Hypoxia is a hallmark of the tumor microenvironment and contributes to the failure of conventional cancer treatments. My previous work identified the first hypoxia-induced miRNA, miR-210, which plays important roles in the adaptive process to low oxygen tension. miR-210 is a direct target of the hypoxia inducible factor (HIF) and has high clinical relevance, being associated with negative prognosis in several tumor types, including breast cancer. Our recent data suggest that miR-210 is a central regulator of tumor metabolism, by repressing genes involved in mitochondrial respiration. Following up on this early insight, we are proposing a detailed study of miR-210's role in shifting the balance between mitochondrial respiration and glycolysis. The central hypothesis of our proposal is that miR-210 inhibits mitochondrial respiration and stimulates glycolysis. The hypothesis will be tested in breast cancer context, by pursuing the following specific aims:
AIM 1 : To investigate the role of miR-210 in the glycolytic metabolism. Our recent data indicate that miR- 210 downregulates electron transport at the level of mitochondrial complex I and II and suppresses Krebs cycle activity. We also preliminarily demonstrate that miR-210 increases production of reactive oxygen species and succinate, thus inducing HIF and its glycolytic targets. To directly investigate the role miR-210 in stimulating the glycolytic flux, we will take a combined approach, involving in vivo metabolic imaging, NMR-based metabolomic analyses and enzymatic assays. The studies will be performed in vitro and on breast cancer xenografts.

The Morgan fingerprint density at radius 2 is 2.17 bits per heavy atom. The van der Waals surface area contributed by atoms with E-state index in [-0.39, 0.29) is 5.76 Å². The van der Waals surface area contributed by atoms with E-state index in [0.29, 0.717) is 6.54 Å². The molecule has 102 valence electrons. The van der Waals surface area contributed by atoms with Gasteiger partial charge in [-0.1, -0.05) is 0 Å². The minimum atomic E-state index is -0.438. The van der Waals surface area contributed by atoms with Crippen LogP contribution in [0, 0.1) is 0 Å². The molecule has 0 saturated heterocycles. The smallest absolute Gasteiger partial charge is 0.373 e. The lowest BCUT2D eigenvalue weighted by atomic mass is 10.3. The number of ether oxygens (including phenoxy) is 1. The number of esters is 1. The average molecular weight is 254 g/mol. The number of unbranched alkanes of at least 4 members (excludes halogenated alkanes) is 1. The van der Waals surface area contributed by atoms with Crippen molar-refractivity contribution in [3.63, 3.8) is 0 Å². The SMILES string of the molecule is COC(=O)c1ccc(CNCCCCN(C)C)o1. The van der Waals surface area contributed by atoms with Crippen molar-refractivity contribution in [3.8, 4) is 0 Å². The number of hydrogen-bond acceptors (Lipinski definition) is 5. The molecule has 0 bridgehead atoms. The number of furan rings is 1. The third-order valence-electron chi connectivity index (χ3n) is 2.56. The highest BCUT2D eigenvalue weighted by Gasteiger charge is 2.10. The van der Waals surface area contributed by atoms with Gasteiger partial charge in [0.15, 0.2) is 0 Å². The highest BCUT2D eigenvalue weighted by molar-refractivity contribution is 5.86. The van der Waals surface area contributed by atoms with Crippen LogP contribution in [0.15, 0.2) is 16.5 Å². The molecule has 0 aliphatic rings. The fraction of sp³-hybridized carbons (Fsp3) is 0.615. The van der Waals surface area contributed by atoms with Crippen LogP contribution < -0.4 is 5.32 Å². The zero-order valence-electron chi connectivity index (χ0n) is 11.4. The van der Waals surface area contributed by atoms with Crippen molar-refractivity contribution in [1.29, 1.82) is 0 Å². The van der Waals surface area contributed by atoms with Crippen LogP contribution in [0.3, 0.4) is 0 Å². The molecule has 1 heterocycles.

AIM 2 : To examine the role of miR-210 targets in the glycolytic shift and tumor growth. Screens for genes that respond to miR-210 in normoxia and hypoxia identified targets with functions in the mitochondrial electron transport: ISCU (Iron Sulfur Cluster Scaffold Homolog), SDHD (succinate dehydrogenase subunit D) and NDUFA4 (subunit of the NADH-ubiquinone oxidoreductase complex). These genes will be rescued from miR-210's control, using shRNA and overexpression approaches, and the resulting effects on glycolysis and on tumor growth will be determined.
AIM 3 : To examine the impact of miR-210 on the effect of drugs acting at the level of glycolysis. Based on the preliminary data and on the rationale described in Aims 1 and 2, we hypothesize that by increasing the dependence of cancer cells on the glycolytic pathway, miR-210 increases the effect of experimental antitumor agents that block glycolytic enzymes and reactivate mitochondrial respiration. In particular, we will concentrate on the response of breast cancer cells with altered levels of miR-210 to 2-Deoxyglucose and Dichloroacetate, (inhibitors of hexokinase and pyruvate dehydrogenase kinase, respectively). The effects will be studied in normoxic and hypoxic cultures and in orthotopic breast cancer xenografts.

Public Health Relevance

We propose the first systematic studies of miR-210 as a link between hypoxia and energy metabolism in tumors. We investigate how hypoxia-induced miR-210 contributes to glucose utilization by the tumors and how it affects the response to specific antineoplastic agents. We propose a highly integrated approach, combining metabolic assays, in vivo imaging, and novel animal models to answer these important questions.

National Institute of Health (NIH)
National Cancer Institute (NCI)
Research Project (R01)
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Tumor Cell Biology Study Section (TCB)
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Salnikow, Konstantin
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Indiana University-Purdue University at Indianapolis
Internal Medicine/Medicine
Schools of Medicine
United States
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van den Beucken, Twan; Koch, Elizabeth; Chu, Kenneth et al. (2014) Hypoxia promotes stem cell phenotypes and poor prognosis through epigenetic regulation of DICER. Nat Commun 5:5203
Rupaimoole, Rajesha; Wu, Sherry Y; Pradeep, Sunila et al. (2014) Hypoxia-mediated downregulation of miRNA biogenesis promotes tumour progression. Nat Commun 5:5202
Ivan, Mircea; Huang, Xin (2014) miR-210: fine-tuning the hypoxic response. Adv Exp Med Biol 772:205-27
Ferdin, J; Nishida, N; Wu, X et al. (2013) HINCUTs in cancer: hypoxia-induced noncoding ultraconserved transcripts. Cell Death Differ 20:1675-87